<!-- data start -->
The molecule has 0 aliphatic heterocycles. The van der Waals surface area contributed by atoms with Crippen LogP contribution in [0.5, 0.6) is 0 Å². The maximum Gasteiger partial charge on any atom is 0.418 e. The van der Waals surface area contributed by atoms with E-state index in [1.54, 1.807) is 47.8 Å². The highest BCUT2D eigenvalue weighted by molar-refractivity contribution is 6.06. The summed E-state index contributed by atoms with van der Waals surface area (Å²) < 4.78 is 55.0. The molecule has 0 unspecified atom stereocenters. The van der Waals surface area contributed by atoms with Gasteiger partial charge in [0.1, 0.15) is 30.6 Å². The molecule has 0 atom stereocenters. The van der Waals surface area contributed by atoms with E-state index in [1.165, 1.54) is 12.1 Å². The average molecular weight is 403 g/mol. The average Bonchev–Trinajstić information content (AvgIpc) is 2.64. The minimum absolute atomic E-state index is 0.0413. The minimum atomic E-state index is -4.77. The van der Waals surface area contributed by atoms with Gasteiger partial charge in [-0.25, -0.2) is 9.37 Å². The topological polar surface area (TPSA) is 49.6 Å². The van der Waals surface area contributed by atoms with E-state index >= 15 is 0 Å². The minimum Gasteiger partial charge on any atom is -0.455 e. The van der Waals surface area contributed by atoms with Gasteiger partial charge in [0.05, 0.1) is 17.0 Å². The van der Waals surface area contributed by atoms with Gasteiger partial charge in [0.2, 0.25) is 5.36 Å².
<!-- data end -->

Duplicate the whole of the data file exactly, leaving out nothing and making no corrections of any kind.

The molecule has 0 aliphatic heterocycles. The van der Waals surface area contributed by atoms with Crippen LogP contribution in [0.5, 0.6) is 0 Å². The maximum Gasteiger partial charge on any atom is 0.418 e. The van der Waals surface area contributed by atoms with E-state index in [1.54, 1.807) is 47.8 Å². The highest BCUT2D eigenvalue weighted by molar-refractivity contribution is 6.06. The summed E-state index contributed by atoms with van der Waals surface area (Å²) < 4.78 is 55.0. The molecule has 0 unspecified atom stereocenters. The van der Waals surface area contributed by atoms with Gasteiger partial charge in [0.1, 0.15) is 30.6 Å². The molecule has 0 atom stereocenters. The van der Waals surface area contributed by atoms with E-state index in [1.165, 1.54) is 12.1 Å². The average molecular weight is 403 g/mol. The average Bonchev–Trinajstić information content (AvgIpc) is 2.64. The minimum absolute atomic E-state index is 0.0413. The minimum atomic E-state index is -4.77. The van der Waals surface area contributed by atoms with Gasteiger partial charge in [-0.25, -0.2) is 9.37 Å². The topological polar surface area (TPSA) is 49.6 Å². The van der Waals surface area contributed by atoms with E-state index >= 15 is 0 Å². The minimum Gasteiger partial charge on any atom is -0.455 e. The van der Waals surface area contributed by atoms with Gasteiger partial charge in [0.05, 0.1) is 17.0 Å². The van der Waals surface area contributed by atoms with Gasteiger partial charge in [0.2, 0.25) is 5.36 Å².